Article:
A commentary published last week in the journal JAMA Pediatrics challenges two long-held beliefs: that low-fat milk is more healthful than whole milk and that everybody should consume a minimum of three servings of milk (or its dairy equivalent) daily.
In the commentary, Dr. David Ludwig, a pediatrician at Boston Children’s Hospital, and Dr. Walter Willett, chair of the department of nutrition and epidemiology at the Harvard School of Public Health (two very well-known and respected nutrition scientists), explain why low-fat milk may actually do more harm than good when it comes to keeping our weight in check or protecting our hearts. They also point out that the three-servings-a-day recommendation, which is advocated by the U.S. Department of Agriculture, the American Academy of Pediatrics and most other medical groups, lacks scientific support.
The two doctors are not calling for either children or adults to stop drinking milk. They just think broader and more evidence-based recommendations are needed.
Here are some of their key points:
- Low-fat milk does not help us slim down. Studies involving children, teens and adults have shown that when we substitute reduced-fat milk for whole milk, we do not lose more weight. In fact, we may actually gain weight, perhaps because low-fat products make us feel less full, thus raising the likelihood that we’ll consume more of other foods. “Suppose a child who habitually consumes a cup of whole milk and two 60-kcal cookies for a snack instead had nonfat milk,” write Ludwig and Willett. “Energy intake with that snack would not decrease if that child felt less satiated and consequently ate one more cookie.”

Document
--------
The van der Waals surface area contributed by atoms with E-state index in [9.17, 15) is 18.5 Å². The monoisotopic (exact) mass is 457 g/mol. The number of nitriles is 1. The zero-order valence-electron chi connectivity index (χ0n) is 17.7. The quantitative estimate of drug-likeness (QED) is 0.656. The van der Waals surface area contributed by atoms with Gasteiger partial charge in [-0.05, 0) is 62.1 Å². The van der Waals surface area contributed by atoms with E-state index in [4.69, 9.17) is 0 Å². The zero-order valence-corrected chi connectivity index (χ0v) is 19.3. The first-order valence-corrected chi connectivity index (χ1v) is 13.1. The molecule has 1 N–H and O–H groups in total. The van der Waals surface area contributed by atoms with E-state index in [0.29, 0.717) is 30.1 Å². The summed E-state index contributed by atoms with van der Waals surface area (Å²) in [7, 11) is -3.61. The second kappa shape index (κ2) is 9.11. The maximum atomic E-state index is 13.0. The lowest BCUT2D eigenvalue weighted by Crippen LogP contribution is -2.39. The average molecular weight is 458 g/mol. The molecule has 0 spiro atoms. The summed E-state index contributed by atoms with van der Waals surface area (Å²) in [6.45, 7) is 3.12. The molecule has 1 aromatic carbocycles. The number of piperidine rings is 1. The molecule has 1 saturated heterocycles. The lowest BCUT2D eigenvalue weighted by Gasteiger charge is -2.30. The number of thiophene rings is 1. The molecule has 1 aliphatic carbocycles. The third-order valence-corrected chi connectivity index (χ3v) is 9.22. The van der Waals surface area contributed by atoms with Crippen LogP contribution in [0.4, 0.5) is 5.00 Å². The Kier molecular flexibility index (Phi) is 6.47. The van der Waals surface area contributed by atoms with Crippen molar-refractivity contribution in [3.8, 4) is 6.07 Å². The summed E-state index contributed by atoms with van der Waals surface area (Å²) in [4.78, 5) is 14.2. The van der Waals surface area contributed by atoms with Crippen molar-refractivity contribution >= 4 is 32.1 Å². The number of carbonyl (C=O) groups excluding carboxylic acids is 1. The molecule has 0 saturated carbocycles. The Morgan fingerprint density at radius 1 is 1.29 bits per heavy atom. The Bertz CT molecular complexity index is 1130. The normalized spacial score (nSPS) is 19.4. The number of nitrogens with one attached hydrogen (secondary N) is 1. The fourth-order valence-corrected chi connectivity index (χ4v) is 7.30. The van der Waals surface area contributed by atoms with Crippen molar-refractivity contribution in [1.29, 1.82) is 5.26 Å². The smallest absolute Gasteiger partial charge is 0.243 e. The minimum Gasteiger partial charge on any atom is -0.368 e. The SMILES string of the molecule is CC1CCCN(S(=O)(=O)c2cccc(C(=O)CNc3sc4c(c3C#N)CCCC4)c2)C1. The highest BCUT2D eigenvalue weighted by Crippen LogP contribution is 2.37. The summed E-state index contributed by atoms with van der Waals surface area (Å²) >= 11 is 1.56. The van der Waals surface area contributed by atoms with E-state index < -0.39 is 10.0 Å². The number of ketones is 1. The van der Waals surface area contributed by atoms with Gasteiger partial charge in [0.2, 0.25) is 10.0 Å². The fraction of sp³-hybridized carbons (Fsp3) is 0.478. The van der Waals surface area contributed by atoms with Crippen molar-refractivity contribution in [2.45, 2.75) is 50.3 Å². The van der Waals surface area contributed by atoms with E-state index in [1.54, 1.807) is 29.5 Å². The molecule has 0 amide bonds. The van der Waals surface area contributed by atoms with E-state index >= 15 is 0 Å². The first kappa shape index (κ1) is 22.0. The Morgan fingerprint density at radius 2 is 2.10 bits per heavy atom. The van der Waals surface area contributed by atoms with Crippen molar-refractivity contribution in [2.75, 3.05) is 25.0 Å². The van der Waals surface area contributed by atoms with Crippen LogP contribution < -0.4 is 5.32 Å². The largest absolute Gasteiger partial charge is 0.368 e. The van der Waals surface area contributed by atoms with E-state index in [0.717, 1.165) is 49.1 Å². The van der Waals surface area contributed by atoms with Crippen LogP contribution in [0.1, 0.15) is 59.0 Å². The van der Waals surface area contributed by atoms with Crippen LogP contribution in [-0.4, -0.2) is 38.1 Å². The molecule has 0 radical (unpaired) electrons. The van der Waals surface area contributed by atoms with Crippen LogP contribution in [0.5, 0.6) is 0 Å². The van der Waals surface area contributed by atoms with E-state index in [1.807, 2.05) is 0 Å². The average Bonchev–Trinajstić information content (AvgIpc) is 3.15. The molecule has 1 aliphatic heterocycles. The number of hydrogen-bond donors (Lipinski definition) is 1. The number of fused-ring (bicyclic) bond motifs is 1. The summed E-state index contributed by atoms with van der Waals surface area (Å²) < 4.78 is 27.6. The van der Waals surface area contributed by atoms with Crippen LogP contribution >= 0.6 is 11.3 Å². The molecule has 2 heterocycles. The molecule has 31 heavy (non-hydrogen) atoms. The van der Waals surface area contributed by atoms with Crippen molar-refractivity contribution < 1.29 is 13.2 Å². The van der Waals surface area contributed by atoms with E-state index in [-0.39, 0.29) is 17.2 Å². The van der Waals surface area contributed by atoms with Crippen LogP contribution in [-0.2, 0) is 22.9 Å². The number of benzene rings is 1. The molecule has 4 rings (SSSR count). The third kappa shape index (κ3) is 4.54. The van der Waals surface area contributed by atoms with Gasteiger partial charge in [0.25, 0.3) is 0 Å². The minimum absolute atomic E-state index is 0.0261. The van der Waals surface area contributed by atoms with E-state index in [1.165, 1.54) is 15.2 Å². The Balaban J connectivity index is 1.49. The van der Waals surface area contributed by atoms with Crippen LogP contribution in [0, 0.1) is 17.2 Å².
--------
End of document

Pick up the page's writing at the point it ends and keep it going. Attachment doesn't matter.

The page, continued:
- Low-fat milk does not protect our hearts. We’re also told that low-fat milk is better for us than whole milk because the saturated fat in whole milk raises low-density lipoprotein (LDL) cholesterol, considered a major risk factor for heart disease. “However,” write Ludwig and Willett, “when compared to carbohydrates, saturated fat increases cardioprotective high-density lipoprotein [HDL] cholesterol, leaving the ratio of high-density lipoprotein to total cholesterol relatively unchanged.” Also, low-fat milk may lead us (like the child in the earlier example) to consume more high-glycemic-index foods, which, the two doctors point out, may raise levels of a third blood lipid, triglycerides, to heart-unhealthy levels.
- Current daily milk recommendations are causing children to consume added — and unhealthful — sugars. To entice their children to get enough milk, many schools (and parents) serve chocolate and other flavored sugar-sweetened milks. These drinks make low-fat milk more palatable to young people, Ludwig and Willett point out, but they also contain many extra grams of sugar, “which clearly undermines diet quality, especially in a population with excessive sugar consumption.”
No need for animal milk
Humans have no nutritional need for animal milk, say Ludwig and Willett, and many populations throughout the world do not consume any, yet are quite healthy. Indeed, dairy products are not, the doctors stress, essential for strong bones:
Adequate dietary calcium for bone health, often cited as the primary rationale for high intakes of milk, can be obtained from many other sources. Indeed, the recommended levels of calcium intake in the United States, based predominately on balance studies of 3 weeks or less, likely overestimate actual requirements and greatly exceed recommended intakes in the United Kingdom. Throughout the world, bone fracture rates tend to be lower in countries that do not consume milk compared with those that do. Moreover, milk consumption does not protect against fracture in adults, according to a recent meta-analysis.
How much milk an individual child or adult needs will depend on the overall quality of his or her diet, Ludwig and Willett point out. And nutritional guidelines, they conclude, should reflect that fact.
“Pending further randomized clinical trials and prospective observational studies,” they write, “guidelines for milk or equivalent dairy products should (1) designate a broader acceptable range of intake, such as 0 to 2 or 3 cups per day, instead of a universal minimum requirement; (2) avoid recommending reduced-fat over whole milk; and (3) focus on limiting consumption of sugar-sweetened milk.”
The commentary appeared in the July 1 issue of JAMA Pediatrics, but is, unfortunately, behind a paywall.